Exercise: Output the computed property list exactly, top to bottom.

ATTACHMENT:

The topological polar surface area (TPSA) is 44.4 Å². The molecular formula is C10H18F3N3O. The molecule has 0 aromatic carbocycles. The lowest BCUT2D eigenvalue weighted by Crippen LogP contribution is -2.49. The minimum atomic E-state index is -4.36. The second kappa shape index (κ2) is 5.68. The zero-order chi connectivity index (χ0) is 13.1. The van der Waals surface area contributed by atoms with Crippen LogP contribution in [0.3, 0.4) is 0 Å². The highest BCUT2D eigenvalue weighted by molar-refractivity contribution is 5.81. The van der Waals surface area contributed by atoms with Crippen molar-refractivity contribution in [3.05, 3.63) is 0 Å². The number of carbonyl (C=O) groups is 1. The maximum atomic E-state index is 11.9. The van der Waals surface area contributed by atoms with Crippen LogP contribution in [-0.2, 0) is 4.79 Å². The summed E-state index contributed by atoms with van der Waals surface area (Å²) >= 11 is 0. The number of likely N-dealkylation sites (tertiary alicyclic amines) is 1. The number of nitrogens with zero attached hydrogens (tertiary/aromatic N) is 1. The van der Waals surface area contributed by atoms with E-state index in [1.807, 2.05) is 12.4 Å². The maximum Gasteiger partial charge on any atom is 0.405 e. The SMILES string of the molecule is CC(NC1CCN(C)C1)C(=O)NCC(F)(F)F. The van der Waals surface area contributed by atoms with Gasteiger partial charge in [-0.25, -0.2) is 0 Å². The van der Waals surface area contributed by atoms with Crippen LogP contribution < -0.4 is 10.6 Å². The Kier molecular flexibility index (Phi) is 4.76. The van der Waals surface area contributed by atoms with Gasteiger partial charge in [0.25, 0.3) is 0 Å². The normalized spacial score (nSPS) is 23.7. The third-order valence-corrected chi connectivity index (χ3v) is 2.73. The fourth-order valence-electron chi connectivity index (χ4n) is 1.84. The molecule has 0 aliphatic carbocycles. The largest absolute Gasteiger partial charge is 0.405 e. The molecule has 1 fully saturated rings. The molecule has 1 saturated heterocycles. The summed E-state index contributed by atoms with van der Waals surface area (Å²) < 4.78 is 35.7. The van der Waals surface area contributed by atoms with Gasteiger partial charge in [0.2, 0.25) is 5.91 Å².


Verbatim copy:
The topological polar surface area (TPSA) is 44.4 Å². The molecular formula is C10H18F3N3O. The molecule has 0 aromatic carbocycles. The lowest BCUT2D eigenvalue weighted by Crippen LogP contribution is -2.49. The minimum atomic E-state index is -4.36. The second kappa shape index (κ2) is 5.68. The zero-order chi connectivity index (χ0) is 13.1. The van der Waals surface area contributed by atoms with Crippen LogP contribution in [0.3, 0.4) is 0 Å². The highest BCUT2D eigenvalue weighted by molar-refractivity contribution is 5.81. The van der Waals surface area contributed by atoms with Crippen molar-refractivity contribution in [3.05, 3.63) is 0 Å². The number of carbonyl (C=O) groups is 1. The maximum atomic E-state index is 11.9. The van der Waals surface area contributed by atoms with Crippen LogP contribution in [-0.2, 0) is 4.79 Å². The summed E-state index contributed by atoms with van der Waals surface area (Å²) >= 11 is 0. The number of likely N-dealkylation sites (tertiary alicyclic amines) is 1. The number of nitrogens with zero attached hydrogens (tertiary/aromatic N) is 1. The van der Waals surface area contributed by atoms with E-state index in [1.807, 2.05) is 12.4 Å². The maximum Gasteiger partial charge on any atom is 0.405 e. The SMILES string of the molecule is CC(NC1CCN(C)C1)C(=O)NCC(F)(F)F. The van der Waals surface area contributed by atoms with Gasteiger partial charge in [-0.25, -0.2) is 0 Å². The van der Waals surface area contributed by atoms with Crippen LogP contribution < -0.4 is 10.6 Å². The Kier molecular flexibility index (Phi) is 4.76. The van der Waals surface area contributed by atoms with Gasteiger partial charge in [0.25, 0.3) is 0 Å². The normalized spacial score (nSPS) is 23.7. The third-order valence-corrected chi connectivity index (χ3v) is 2.73. The fourth-order valence-electron chi connectivity index (χ4n) is 1.84. The molecule has 0 aliphatic carbocycles. The largest absolute Gasteiger partial charge is 0.405 e. The molecule has 1 fully saturated rings. The molecule has 1 saturated heterocycles. The summed E-state index contributed by atoms with van der Waals surface area (Å²) < 4.78 is 35.7. The van der Waals surface area contributed by atoms with Gasteiger partial charge in [0.2, 0.25) is 5.91 Å².